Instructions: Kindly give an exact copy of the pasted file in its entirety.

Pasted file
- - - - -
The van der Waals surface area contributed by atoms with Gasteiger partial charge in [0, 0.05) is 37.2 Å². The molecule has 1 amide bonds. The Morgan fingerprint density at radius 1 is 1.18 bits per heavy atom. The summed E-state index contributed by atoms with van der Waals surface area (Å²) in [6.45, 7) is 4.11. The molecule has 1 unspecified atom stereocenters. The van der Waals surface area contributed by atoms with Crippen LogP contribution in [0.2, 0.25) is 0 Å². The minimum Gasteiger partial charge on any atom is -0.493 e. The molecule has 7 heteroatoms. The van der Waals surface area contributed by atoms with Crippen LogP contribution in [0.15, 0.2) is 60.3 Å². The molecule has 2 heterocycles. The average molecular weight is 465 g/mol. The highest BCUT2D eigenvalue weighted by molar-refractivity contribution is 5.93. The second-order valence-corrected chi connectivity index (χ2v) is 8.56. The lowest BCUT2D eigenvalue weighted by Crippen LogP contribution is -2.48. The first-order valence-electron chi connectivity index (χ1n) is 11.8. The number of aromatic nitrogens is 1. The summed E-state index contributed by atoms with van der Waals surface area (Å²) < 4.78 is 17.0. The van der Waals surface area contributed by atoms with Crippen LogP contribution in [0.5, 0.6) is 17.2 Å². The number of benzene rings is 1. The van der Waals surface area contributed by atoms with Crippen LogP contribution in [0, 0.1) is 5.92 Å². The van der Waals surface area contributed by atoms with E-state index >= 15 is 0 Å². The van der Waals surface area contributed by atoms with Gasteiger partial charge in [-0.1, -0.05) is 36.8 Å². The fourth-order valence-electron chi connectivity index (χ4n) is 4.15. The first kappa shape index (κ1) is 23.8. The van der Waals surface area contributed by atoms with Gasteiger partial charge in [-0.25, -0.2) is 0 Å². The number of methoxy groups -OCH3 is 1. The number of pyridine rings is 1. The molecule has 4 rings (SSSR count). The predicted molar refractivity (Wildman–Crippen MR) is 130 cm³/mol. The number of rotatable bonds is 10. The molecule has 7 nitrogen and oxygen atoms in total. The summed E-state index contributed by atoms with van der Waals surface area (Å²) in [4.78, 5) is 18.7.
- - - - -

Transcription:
The van der Waals surface area contributed by atoms with Gasteiger partial charge in [0, 0.05) is 37.2 Å². The molecule has 1 amide bonds. The Morgan fingerprint density at radius 1 is 1.18 bits per heavy atom. The summed E-state index contributed by atoms with van der Waals surface area (Å²) in [6.45, 7) is 4.11. The molecule has 1 unspecified atom stereocenters. The van der Waals surface area contributed by atoms with Crippen LogP contribution in [0.2, 0.25) is 0 Å². The minimum Gasteiger partial charge on any atom is -0.493 e. The molecule has 7 heteroatoms. The van der Waals surface area contributed by atoms with Crippen LogP contribution in [0.15, 0.2) is 60.3 Å². The molecule has 2 heterocycles. The average molecular weight is 465 g/mol. The highest BCUT2D eigenvalue weighted by molar-refractivity contribution is 5.93. The second-order valence-corrected chi connectivity index (χ2v) is 8.56. The lowest BCUT2D eigenvalue weighted by Crippen LogP contribution is -2.48. The first-order valence-electron chi connectivity index (χ1n) is 11.8. The number of aromatic nitrogens is 1. The summed E-state index contributed by atoms with van der Waals surface area (Å²) < 4.78 is 17.0. The van der Waals surface area contributed by atoms with Crippen LogP contribution in [0.5, 0.6) is 17.2 Å². The number of benzene rings is 1. The van der Waals surface area contributed by atoms with Crippen LogP contribution in [0, 0.1) is 5.92 Å². The van der Waals surface area contributed by atoms with E-state index >= 15 is 0 Å². The van der Waals surface area contributed by atoms with Gasteiger partial charge in [-0.1, -0.05) is 36.8 Å². The fourth-order valence-electron chi connectivity index (χ4n) is 4.15. The first kappa shape index (κ1) is 23.8. The van der Waals surface area contributed by atoms with Gasteiger partial charge in [-0.25, -0.2) is 0 Å². The number of methoxy groups -OCH3 is 1. The number of pyridine rings is 1. The molecule has 4 rings (SSSR count). The predicted molar refractivity (Wildman–Crippen MR) is 130 cm³/mol. The number of rotatable bonds is 10. The molecule has 7 nitrogen and oxygen atoms in total. The summed E-state index contributed by atoms with van der Waals surface area (Å²) in [4.78, 5) is 18.7.